17.1 Fungal fermentations in submerged liquid cultures

It was the brewer who invented industrial fermentation; using yeast in a pot to make beer. Today, fermentation engineers manufacture, separate and purify products that serve many different sectors of industry, ranging from chemical feedstocks, pharmaceuticals, foods, and biofuels, as well as beverages. The industry is continuing to refine (and redefine) itself for production of heterologous proteins, vaccines, hormones, urgently-needed novel antibiotics, as well as animal cell culture, bioprocessing and post-genomics metabolic engineering. In this Chapter we will give you a good foundation to all this, but if you want to venture further into the topic you need to read these books: Bioprocess Engineering Principles (Doran, 2012); Fermentation and Biochemical Engineering Handbook (Vogel & Todaro, 2014); and Principles of Fermentation Technology (Stanbury et al., 2016).

There are two basic fermenter culture systems: closed (‘batch’) and open (‘continuous’) systems although there are several ways of operating batch cultures, which may be stirred (that is, agitated by being shaken or mixed with an impeller) or unstirred, and there are several ways of controlling continuous systems. Leaving the variations aside for the moment, the main features of these two basic fermenter culture systems are summarised in Table 1.

Table 1. Comparison of the main features of the two basic fermenter culture systems, batch and continuous
Type of culture system
Closed system
Batch culture
Open system
Continuous culture
NOT replenished
Products of growth
NOT removed
Environmental conditions
NOT constant
Exponential growth
Lasts only a few generations
Lasts indefinitely

A batch culture is so called because it is a single batch (or quantity) of medium that is inoculated with the organism to produce the new culture. It will be incubated at the best temperature (determined by experiment), but after inoculation no further change or addition is made to the culture until it is harvested at the end of the incubation period (at a time chosen by the experimenter). A batch culture may be stationary, in which case the microorganism may grow in suspension within the fluid medium, or may float and grow as a surface culture. Batch cultures may alternatively be agitated in some way, the agitation being intended to improve gas exchange (most usually uptake of oxygen into the medium and release of carbon dioxide from the medium). Small, laboratory scale cultures are most often cultivated in conical flasks, agitated on shakers that may be reciprocating (a back and forth linear motion) or orbital (a circular motion that swirls the fluid in the vessel).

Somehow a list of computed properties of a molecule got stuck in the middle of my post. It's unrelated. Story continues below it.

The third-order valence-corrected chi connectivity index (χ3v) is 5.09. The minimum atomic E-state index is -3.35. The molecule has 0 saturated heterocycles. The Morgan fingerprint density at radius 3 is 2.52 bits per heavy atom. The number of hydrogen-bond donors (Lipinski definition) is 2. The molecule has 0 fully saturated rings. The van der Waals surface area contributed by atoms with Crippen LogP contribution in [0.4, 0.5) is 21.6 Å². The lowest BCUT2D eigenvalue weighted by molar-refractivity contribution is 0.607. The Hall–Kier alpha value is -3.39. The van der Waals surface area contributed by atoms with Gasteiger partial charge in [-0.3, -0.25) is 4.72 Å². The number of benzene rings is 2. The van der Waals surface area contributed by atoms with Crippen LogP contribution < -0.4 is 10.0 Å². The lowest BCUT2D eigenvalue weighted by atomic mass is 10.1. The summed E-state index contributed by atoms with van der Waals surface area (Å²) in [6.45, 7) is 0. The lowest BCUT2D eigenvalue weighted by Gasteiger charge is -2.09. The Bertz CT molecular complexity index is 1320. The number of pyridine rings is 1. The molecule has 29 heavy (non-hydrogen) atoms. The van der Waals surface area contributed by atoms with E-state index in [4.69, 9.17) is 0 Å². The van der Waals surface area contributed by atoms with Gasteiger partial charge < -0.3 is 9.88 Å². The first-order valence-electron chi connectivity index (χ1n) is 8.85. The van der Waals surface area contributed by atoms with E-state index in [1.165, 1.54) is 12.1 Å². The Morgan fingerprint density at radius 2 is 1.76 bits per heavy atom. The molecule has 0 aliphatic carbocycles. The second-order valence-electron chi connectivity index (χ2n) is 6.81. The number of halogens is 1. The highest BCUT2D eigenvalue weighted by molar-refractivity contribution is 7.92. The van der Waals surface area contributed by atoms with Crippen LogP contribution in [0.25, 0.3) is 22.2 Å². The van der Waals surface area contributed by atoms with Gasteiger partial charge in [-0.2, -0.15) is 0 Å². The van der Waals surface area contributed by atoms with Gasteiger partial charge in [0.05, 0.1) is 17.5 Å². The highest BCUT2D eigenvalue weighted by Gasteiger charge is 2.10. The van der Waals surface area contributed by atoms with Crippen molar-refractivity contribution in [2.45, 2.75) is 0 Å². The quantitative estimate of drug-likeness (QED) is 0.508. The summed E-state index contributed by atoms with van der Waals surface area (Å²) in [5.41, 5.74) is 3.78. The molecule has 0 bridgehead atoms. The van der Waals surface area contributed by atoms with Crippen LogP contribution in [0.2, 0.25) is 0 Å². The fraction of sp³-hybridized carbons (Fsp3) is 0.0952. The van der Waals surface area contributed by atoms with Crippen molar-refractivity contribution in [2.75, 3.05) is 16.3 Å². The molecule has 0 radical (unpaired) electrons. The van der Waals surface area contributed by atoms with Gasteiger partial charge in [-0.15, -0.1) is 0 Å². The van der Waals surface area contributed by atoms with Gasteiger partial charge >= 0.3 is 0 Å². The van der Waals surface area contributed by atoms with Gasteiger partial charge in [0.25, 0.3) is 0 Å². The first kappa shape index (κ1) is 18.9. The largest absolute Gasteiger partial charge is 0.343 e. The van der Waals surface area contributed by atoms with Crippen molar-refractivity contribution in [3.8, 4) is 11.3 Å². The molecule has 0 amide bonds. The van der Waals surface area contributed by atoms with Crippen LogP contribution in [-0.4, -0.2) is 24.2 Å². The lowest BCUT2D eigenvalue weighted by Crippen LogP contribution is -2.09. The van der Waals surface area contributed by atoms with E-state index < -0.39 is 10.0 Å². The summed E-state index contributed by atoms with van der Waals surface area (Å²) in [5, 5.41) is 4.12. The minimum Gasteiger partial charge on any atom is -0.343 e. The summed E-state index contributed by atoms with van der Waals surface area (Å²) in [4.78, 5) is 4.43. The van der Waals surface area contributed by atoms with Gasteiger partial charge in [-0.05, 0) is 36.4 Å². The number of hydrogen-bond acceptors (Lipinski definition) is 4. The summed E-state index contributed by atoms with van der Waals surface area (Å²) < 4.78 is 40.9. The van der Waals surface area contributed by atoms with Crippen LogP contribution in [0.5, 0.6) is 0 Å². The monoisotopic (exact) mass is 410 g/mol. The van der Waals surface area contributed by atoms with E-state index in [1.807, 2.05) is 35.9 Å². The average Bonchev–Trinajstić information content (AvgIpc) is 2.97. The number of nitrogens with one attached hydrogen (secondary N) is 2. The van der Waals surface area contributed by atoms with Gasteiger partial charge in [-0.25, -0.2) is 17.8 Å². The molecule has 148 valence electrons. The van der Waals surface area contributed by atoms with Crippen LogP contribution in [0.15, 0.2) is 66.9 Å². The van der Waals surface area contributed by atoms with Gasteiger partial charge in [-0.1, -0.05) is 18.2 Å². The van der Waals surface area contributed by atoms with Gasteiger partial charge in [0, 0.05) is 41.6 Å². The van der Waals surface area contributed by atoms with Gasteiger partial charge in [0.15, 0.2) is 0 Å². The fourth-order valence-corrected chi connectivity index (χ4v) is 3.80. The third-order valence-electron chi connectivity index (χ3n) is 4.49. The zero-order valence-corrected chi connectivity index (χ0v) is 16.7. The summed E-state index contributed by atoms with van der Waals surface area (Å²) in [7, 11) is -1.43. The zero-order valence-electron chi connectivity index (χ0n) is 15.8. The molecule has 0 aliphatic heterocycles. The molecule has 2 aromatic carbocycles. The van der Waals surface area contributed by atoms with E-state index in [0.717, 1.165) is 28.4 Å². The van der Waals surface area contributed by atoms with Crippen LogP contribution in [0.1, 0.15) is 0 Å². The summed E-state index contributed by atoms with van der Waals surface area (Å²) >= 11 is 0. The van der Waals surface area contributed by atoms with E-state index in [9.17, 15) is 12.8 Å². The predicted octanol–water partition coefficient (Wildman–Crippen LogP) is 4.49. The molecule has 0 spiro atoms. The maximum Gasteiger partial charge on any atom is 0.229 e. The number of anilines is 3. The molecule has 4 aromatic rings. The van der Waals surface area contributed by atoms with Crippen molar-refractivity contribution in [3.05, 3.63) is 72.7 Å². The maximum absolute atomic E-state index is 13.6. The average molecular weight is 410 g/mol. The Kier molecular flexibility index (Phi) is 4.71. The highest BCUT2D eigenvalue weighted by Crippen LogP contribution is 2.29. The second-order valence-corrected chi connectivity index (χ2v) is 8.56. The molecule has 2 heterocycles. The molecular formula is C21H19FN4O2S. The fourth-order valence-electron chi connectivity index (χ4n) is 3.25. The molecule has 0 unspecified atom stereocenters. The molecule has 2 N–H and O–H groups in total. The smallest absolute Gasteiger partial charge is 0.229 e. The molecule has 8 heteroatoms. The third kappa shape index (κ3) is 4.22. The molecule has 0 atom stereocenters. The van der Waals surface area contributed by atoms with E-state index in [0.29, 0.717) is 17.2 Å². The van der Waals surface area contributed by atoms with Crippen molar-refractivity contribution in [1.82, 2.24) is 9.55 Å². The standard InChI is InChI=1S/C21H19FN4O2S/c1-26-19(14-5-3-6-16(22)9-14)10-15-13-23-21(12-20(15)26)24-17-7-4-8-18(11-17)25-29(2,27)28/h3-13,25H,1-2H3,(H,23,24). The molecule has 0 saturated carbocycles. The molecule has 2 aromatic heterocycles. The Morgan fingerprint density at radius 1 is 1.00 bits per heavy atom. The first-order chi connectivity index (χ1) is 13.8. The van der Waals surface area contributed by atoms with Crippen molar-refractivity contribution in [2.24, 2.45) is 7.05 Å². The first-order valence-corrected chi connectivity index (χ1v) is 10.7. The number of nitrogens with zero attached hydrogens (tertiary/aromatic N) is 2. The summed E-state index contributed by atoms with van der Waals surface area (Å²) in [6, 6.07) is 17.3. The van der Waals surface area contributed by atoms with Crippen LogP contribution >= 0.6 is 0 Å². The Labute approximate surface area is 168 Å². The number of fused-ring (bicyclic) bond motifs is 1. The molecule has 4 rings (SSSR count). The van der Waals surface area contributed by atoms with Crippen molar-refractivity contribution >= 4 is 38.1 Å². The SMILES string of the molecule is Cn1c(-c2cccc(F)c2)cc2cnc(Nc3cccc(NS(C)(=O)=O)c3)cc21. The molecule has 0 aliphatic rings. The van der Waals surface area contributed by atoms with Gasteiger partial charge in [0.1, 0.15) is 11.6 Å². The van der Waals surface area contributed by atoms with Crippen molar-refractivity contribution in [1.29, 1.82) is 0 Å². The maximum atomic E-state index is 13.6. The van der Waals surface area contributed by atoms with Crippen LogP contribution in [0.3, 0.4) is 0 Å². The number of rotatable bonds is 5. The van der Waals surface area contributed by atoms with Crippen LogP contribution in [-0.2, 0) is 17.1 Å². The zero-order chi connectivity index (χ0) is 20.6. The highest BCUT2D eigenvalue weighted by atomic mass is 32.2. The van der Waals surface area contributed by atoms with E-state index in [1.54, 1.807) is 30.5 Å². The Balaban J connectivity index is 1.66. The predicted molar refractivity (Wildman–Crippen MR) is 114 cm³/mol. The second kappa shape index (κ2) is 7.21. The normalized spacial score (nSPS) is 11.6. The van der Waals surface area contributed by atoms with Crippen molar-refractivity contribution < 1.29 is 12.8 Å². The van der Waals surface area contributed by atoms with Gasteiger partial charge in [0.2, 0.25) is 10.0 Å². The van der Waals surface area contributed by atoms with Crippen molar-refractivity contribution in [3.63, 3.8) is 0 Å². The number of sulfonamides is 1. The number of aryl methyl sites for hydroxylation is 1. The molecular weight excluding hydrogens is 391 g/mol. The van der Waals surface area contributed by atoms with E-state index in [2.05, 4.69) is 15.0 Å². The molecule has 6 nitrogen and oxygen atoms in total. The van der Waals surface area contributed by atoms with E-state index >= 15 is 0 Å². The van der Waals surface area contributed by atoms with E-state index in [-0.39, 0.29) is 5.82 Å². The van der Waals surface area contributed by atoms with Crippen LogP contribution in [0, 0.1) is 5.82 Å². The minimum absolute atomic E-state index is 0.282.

Larger cultures, including those on industrial scales of up to hundreds of cubic metres capacity, will be cultivated in what are known as stirred tank reactors (STRs) in which the fluid is stirred by a centrally-placed impeller (an impeller is a bladed rotor). In industrial fermenters the ratio of tank height to diameter averages 1.8 (that is, they tend to be tall cylinders); the tanks are filled to about 70% of their absolute volume; impeller rotors extend over about 40% of the tank diameter; agitation power varies between 2 and 6 kW m-3; and impeller tip speed averages 5.5 m s-1. Such impeller speeds fragment mycelia and loosely aggregated masses of mycelia (called flocs), which is an advantage overall as it improves nutrient supply, including oxygen, to the biomass.

We will discuss variations on the batch process, the various continuous culture processes, and aspects of fermenter design below; for the moment we want to concentrate on the practicalities of batch culture and the behaviour of the fungi, especially filamentous fungi, in laboratory scale cultures. So in the following paragraphs think in terms of cultures of the sort you might make up yourself in conical flasks for incubation on a shaker in an incubator.

Updated July, 2019